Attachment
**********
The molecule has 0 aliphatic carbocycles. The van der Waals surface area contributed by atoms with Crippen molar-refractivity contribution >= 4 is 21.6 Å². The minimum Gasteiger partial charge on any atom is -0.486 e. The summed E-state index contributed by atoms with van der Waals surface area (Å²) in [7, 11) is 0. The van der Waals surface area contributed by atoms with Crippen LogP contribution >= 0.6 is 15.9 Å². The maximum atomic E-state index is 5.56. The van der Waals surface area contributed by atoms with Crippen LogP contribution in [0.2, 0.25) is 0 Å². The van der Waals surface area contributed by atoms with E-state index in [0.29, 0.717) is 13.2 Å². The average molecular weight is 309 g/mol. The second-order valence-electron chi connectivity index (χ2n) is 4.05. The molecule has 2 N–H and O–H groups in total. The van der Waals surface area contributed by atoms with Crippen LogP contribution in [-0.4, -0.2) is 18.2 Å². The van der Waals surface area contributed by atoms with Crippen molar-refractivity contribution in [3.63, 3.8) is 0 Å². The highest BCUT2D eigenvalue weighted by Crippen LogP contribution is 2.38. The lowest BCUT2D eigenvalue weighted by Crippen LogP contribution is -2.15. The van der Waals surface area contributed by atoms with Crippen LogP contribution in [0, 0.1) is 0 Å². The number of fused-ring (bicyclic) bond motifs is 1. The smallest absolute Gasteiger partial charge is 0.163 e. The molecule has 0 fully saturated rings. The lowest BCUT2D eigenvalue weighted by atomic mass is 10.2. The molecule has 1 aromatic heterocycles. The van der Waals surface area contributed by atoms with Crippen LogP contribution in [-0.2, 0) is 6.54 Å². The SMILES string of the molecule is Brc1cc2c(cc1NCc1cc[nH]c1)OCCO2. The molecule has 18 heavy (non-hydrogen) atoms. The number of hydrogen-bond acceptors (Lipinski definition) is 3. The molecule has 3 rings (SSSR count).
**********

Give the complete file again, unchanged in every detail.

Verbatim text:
The molecule has 0 aliphatic carbocycles. The van der Waals surface area contributed by atoms with Crippen molar-refractivity contribution >= 4 is 21.6 Å². The minimum Gasteiger partial charge on any atom is -0.486 e. The summed E-state index contributed by atoms with van der Waals surface area (Å²) in [7, 11) is 0. The van der Waals surface area contributed by atoms with Crippen LogP contribution >= 0.6 is 15.9 Å². The maximum atomic E-state index is 5.56. The van der Waals surface area contributed by atoms with Crippen LogP contribution in [0.2, 0.25) is 0 Å². The van der Waals surface area contributed by atoms with E-state index in [0.29, 0.717) is 13.2 Å². The average molecular weight is 309 g/mol. The second-order valence-electron chi connectivity index (χ2n) is 4.05. The molecule has 2 N–H and O–H groups in total. The van der Waals surface area contributed by atoms with Crippen LogP contribution in [-0.4, -0.2) is 18.2 Å². The van der Waals surface area contributed by atoms with Crippen molar-refractivity contribution in [3.63, 3.8) is 0 Å². The highest BCUT2D eigenvalue weighted by Crippen LogP contribution is 2.38. The lowest BCUT2D eigenvalue weighted by Crippen LogP contribution is -2.15. The van der Waals surface area contributed by atoms with Crippen LogP contribution in [0, 0.1) is 0 Å². The number of fused-ring (bicyclic) bond motifs is 1. The smallest absolute Gasteiger partial charge is 0.163 e. The molecule has 0 fully saturated rings. The lowest BCUT2D eigenvalue weighted by atomic mass is 10.2. The molecule has 1 aromatic heterocycles. The van der Waals surface area contributed by atoms with Crippen LogP contribution in [-0.2, 0) is 6.54 Å². The SMILES string of the molecule is Brc1cc2c(cc1NCc1cc[nH]c1)OCCO2. The molecule has 18 heavy (non-hydrogen) atoms. The number of hydrogen-bond acceptors (Lipinski definition) is 3. The molecule has 3 rings (SSSR count).